Why do farmers and ranchers castrate cattle? There can be many welfare and management reasons behind the use of castration in cattle. Castration also comes to mind when I think of the neighbors’ traveling bulls. When it comes down to it, farmers and ranchers use this as a tool for management. Why would you castrate your dog?
When I asked for a blog post topic via Twitter, I received a couple of questions about castration and why we have to do it. Well, we do not have to castrate our cattle, but like many other management decisions in raising beef, it is a decision in response to consumer demand. Consumers want a consistent palatable, flavorful product. So, producers respond with the tools we know can help to accomplish that.
I castrate my male calves a few hours after birth using a band method. Some producers choose to not castrate until 2 to 4 months of age using either a band or knife method. Other farmers and ranchers choose not to castrate until 7+ months of age. Not all male calves are castrated. Animals with superior genetic and physical characteristics are left intact (not castrated) and used as bulls in breeding herds. I have a few reasons for castration and I will try my best to break them down for you.
Castration for Breeding Selection
If I were to give you one reason why we castrate animals, I would say it is because of breeding selection. It goes back to the earlier mentioned consumer demand. We set parameters, for selected characteristics in our herd (i.e. weaning weight, muscling to fat ratio, milk production, structural soundness, among many others). We select bulls that fit these criteria to produce a uniform, desirable calf crop. If we left all bull calves intact (not castrated) we would have heifers bred to their brothers, at an early age, and would move away from the desired breeding program. Not to mention heifers bred too early are not allowed to reach their full growth potential as cows.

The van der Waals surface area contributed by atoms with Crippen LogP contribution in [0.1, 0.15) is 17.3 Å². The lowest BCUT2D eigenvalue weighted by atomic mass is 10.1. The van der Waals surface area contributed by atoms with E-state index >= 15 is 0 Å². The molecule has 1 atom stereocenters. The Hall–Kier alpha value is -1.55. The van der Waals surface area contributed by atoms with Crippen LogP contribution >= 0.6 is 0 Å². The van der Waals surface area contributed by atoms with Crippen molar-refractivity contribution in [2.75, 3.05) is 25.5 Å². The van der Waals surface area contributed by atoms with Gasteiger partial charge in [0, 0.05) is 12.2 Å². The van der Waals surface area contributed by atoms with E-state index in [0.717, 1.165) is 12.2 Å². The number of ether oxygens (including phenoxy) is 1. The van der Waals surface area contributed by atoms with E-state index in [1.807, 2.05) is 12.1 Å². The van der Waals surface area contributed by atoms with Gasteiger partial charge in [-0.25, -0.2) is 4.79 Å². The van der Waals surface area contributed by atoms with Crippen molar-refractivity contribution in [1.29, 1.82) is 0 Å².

Why choose banding shortly after birth?
Any stress in a calf’s life has a direct impact on immune function, appetite, and lifetime performance. If we can castrate, vaccinate, etc. calves while they are still nursing their mothers in a familiar environment, at a younger age, we minimize the stress on that animal. The calf has a sustained immune system, healthy appetite, and endures less stress.
How does castration affect beef product?
Have you ever tasted beef from an 18-month-old steer, compared to an older bull? There is a difference in flavor, texture, fat composition, and overall palatability. Lower levels of testosterone lead to higher quality grades and more consistent tenderness and marbling in beef. Consumers have chosen the flavor of steer beef over bull beef with their dollars. Castrating early decreases the number of “dark cutters” due to high muscle pH.
Why not castrate cattle, just leave them all bulls?
Sure we could do that. Intact males tend to be more aggressive cattle and there is less control of breeding programs and seasons and a less consistent beef product.
When it comes down to it we castrate cattle because, compared to bulls, steers bring more at the market, have higher post-weaning performance (read: improved sustainability), and can’t breed their sisters during the grazing program after weaning. We want our heifers to be able to mature without the stress of any early pregnancy and castrate early because we care about the stress and immune system of our cattle.
Maybe it all boils down to caring about the welfare of our cattle while responding to consumer demand.